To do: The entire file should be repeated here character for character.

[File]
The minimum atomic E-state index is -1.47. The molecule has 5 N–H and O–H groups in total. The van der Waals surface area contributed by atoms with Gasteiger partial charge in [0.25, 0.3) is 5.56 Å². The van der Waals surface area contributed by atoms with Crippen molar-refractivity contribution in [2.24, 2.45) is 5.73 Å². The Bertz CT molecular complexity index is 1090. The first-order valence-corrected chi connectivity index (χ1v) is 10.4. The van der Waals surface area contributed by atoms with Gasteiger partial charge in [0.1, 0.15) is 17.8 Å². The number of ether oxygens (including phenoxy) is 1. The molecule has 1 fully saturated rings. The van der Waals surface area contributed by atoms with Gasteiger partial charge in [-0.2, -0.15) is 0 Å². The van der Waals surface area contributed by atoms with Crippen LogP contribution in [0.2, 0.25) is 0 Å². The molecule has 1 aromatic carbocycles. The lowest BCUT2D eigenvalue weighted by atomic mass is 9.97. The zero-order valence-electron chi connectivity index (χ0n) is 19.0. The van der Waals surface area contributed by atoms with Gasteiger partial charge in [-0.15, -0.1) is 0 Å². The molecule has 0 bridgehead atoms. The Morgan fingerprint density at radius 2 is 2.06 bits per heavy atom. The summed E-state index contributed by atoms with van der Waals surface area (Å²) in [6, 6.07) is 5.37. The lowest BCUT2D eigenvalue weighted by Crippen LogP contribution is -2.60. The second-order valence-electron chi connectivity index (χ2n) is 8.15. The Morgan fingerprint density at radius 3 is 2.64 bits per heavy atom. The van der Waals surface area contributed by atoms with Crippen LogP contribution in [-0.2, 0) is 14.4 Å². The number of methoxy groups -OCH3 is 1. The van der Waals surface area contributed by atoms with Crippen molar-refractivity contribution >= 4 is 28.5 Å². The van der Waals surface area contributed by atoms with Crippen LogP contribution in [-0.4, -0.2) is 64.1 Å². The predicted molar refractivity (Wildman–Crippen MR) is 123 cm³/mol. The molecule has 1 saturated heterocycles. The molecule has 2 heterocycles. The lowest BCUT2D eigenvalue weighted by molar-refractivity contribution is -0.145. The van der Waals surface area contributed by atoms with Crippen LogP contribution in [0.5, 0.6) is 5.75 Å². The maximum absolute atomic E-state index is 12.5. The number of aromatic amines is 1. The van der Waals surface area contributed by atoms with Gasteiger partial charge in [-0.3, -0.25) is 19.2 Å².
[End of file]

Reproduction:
The minimum atomic E-state index is -1.47. The molecule has 5 N–H and O–H groups in total. The van der Waals surface area contributed by atoms with Gasteiger partial charge in [0.25, 0.3) is 5.56 Å². The van der Waals surface area contributed by atoms with Crippen molar-refractivity contribution in [2.24, 2.45) is 5.73 Å². The Bertz CT molecular complexity index is 1090. The first-order valence-corrected chi connectivity index (χ1v) is 10.4. The van der Waals surface area contributed by atoms with Gasteiger partial charge in [0.1, 0.15) is 17.8 Å². The number of ether oxygens (including phenoxy) is 1. The molecule has 1 fully saturated rings. The van der Waals surface area contributed by atoms with Gasteiger partial charge in [-0.2, -0.15) is 0 Å². The van der Waals surface area contributed by atoms with Crippen LogP contribution in [0.2, 0.25) is 0 Å². The molecule has 1 aromatic carbocycles. The lowest BCUT2D eigenvalue weighted by atomic mass is 9.97. The zero-order valence-electron chi connectivity index (χ0n) is 19.0. The van der Waals surface area contributed by atoms with Gasteiger partial charge in [-0.15, -0.1) is 0 Å². The molecule has 0 bridgehead atoms. The Morgan fingerprint density at radius 2 is 2.06 bits per heavy atom. The summed E-state index contributed by atoms with van der Waals surface area (Å²) in [6, 6.07) is 5.37. The lowest BCUT2D eigenvalue weighted by Crippen LogP contribution is -2.60. The second-order valence-electron chi connectivity index (χ2n) is 8.15. The Morgan fingerprint density at radius 3 is 2.64 bits per heavy atom. The van der Waals surface area contributed by atoms with Crippen LogP contribution in [-0.2, 0) is 14.4 Å². The number of methoxy groups -OCH3 is 1. The van der Waals surface area contributed by atoms with Crippen molar-refractivity contribution >= 4 is 28.5 Å². The van der Waals surface area contributed by atoms with Crippen LogP contribution in [-0.4, -0.2) is 64.1 Å². The predicted molar refractivity (Wildman–Crippen MR) is 123 cm³/mol. The molecule has 1 saturated heterocycles. The molecule has 2 heterocycles. The lowest BCUT2D eigenvalue weighted by molar-refractivity contribution is -0.145. The van der Waals surface area contributed by atoms with Crippen LogP contribution in [0.5, 0.6) is 5.75 Å². The maximum absolute atomic E-state index is 12.5. The number of aromatic amines is 1. The van der Waals surface area contributed by atoms with Gasteiger partial charge in [-0.3, -0.25) is 19.2 Å².